17 September, 2007

Bring On The Crazy!

On Friday, lunatic and demagogue Alan Keyes announced his candidacy for President. Just when you thought Republicans couldn't possibly become any less relevant, something like this happens. Members of the reality-based community (especially comedians!) everywhere are rejoicing...

Marcus Brigstocke rants about religion...

Hilarious! "Can we have our planet back?", "Does my bomb look big in this?"...

It just doesn't get any better...

HT: Effect Measure

13 September, 2007

The Greatest Pianist You Never Heard Of That...Wasn't...

When we hear the word "plagiarism", we generally think of high-school or college students trying to slide by in composition classes. Indeed, the word seems to have a meaning that we by convention restrict to a literary context. It's easy to see how one can copy the writing of another, but what about sound?

The incredible story of Joyce Hatto, retold in this month's New Yorker, shows us how far the definition of that word might be stretched. Over a period of almost twenty years, Hatto and her husband constructed an elaborate deception; piecing together recordings by dozens of artists, labeling them as performances by Joyce, and "releasing" them under a phony label. Over the course of time they convinced music critics and connoisseurs alike that she was a great performer, one of the finest pianists no one had ever heard of. The story is at turns fascinating and appalling and stands as a cautionary tale for us all: something that sounds too good to be true, most likely is...

HT: Alex Ross

Neil Gaiman

Sometime around the spring of last year, I was browsing in Barnes & Noble at the Mall of America in Minneapolis (on a business trip) and happened across an interesting looking book entitled Good Omens: The Nice and Accurate Prophecies of Agnes Nutter, Witch by Neil Gaiman and Terry Pratchett. Now, I'd never heard of Neil Gaiman, but Terry Pratchett I knew quite well as the author of the hilarious Discworld series (fantasy novels set on a flat planet which moves through space on the back of a giant turtle; rather in the style of Douglas Adams). I almost bought the book at the time, but it was only available in hardback and I didn't feel like carrying it all the way back to North Carolina.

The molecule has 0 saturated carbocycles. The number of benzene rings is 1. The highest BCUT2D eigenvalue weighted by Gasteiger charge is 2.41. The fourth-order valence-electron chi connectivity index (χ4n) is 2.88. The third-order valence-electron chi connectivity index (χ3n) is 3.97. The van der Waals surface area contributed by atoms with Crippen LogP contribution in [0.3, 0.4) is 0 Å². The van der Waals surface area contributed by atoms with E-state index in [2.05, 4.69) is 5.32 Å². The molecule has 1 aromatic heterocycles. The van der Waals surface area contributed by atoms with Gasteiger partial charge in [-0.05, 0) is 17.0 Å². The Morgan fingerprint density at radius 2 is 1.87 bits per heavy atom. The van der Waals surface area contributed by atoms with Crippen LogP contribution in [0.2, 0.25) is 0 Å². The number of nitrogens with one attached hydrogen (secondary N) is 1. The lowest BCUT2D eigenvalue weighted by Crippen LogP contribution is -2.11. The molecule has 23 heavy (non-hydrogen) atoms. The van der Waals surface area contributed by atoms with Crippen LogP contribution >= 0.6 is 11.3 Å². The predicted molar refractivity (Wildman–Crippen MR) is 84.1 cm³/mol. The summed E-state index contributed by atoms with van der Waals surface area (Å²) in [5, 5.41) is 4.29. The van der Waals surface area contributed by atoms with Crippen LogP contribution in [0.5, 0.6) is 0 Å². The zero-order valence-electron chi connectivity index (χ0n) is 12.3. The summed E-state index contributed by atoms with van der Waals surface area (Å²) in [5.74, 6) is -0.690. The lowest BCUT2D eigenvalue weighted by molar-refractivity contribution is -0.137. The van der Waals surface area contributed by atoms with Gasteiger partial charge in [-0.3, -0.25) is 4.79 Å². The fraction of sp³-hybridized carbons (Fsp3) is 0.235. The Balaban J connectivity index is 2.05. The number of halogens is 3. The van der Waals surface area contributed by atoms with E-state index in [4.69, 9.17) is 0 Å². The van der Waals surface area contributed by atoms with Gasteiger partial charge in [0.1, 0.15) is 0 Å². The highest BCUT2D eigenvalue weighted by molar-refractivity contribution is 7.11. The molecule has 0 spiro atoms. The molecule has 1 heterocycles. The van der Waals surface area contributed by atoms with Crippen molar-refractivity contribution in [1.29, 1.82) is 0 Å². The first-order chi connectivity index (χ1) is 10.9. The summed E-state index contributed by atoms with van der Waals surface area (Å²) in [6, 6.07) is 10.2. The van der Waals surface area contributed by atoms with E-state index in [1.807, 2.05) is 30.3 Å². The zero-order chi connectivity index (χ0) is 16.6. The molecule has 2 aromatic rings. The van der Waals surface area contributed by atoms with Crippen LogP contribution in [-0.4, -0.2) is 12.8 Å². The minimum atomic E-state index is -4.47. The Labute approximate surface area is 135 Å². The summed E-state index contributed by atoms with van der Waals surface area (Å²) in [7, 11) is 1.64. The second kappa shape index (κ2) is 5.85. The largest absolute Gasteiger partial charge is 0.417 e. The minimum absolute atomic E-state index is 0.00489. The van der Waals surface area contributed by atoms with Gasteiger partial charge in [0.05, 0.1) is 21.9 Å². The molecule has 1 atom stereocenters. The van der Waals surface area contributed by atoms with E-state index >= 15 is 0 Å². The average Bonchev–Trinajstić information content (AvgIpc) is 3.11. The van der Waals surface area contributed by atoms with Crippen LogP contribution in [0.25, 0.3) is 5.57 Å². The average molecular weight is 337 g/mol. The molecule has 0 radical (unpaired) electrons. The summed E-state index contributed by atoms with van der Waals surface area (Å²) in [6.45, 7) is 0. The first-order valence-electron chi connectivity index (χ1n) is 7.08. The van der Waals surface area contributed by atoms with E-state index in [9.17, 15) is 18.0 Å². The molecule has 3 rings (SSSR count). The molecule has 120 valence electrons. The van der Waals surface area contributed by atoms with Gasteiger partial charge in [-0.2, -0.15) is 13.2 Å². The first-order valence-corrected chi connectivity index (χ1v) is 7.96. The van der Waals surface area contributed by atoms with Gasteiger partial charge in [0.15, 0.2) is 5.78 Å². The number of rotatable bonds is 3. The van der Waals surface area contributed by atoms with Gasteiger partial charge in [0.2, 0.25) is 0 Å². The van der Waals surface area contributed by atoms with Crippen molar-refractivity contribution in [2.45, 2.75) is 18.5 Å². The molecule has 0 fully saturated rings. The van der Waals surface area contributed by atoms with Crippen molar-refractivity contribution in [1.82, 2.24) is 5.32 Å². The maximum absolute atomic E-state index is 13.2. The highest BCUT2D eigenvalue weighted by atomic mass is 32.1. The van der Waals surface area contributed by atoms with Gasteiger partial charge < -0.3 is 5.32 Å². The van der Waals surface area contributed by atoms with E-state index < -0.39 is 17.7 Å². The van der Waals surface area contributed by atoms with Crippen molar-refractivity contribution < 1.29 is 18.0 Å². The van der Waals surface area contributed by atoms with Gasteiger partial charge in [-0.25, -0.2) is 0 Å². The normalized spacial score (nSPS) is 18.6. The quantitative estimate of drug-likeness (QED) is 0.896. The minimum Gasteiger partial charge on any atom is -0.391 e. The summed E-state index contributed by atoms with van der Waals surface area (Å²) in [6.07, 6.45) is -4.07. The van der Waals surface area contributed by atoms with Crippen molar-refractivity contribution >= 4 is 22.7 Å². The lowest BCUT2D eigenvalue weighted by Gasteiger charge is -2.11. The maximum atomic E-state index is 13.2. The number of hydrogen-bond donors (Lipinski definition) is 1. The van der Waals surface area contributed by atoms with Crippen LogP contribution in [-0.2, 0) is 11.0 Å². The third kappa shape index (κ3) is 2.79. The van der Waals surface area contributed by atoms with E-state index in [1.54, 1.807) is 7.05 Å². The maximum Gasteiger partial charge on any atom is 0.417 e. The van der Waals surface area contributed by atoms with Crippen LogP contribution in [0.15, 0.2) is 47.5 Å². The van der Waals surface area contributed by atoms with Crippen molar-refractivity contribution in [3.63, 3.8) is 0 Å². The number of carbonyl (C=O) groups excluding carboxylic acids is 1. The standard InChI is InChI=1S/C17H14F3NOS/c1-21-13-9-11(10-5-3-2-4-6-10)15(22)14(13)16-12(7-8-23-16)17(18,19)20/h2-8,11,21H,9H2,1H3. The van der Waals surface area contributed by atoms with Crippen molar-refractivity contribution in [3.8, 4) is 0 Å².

Some months later, I was in the Barnes & Noble here in Greensboro and spotted the book again. Still only in hardback, but what the hell...I bought it. I am so glad that I did.

The book is delightful: it's the end times, when the Antichrist will come forth, gather his armies and initiate Armageddon, the final battle which will destroy the world. Except...well, there are these two guys, one an angel the other a demon, who kind of like the world. They've become addicted to its creature comforts and pleasures and decide to join forces in an attempt to thwart the Creator and put a stop to His plans to end the world. In this they are opposed by the marshalled forces of Heaven AND Hell and aided (often unwittingly) by the last witchhunter and a witch who find themselves thrown together in one of the most unlikely pairings. The book is filled with Pratchett's dry and irreverent humor and Gaiman's prodigious literary erudition and style. So, if you enjoy fantasy, and/or humorous takes on fantasy and religious themes, you will probably find Good Omens a Good Read.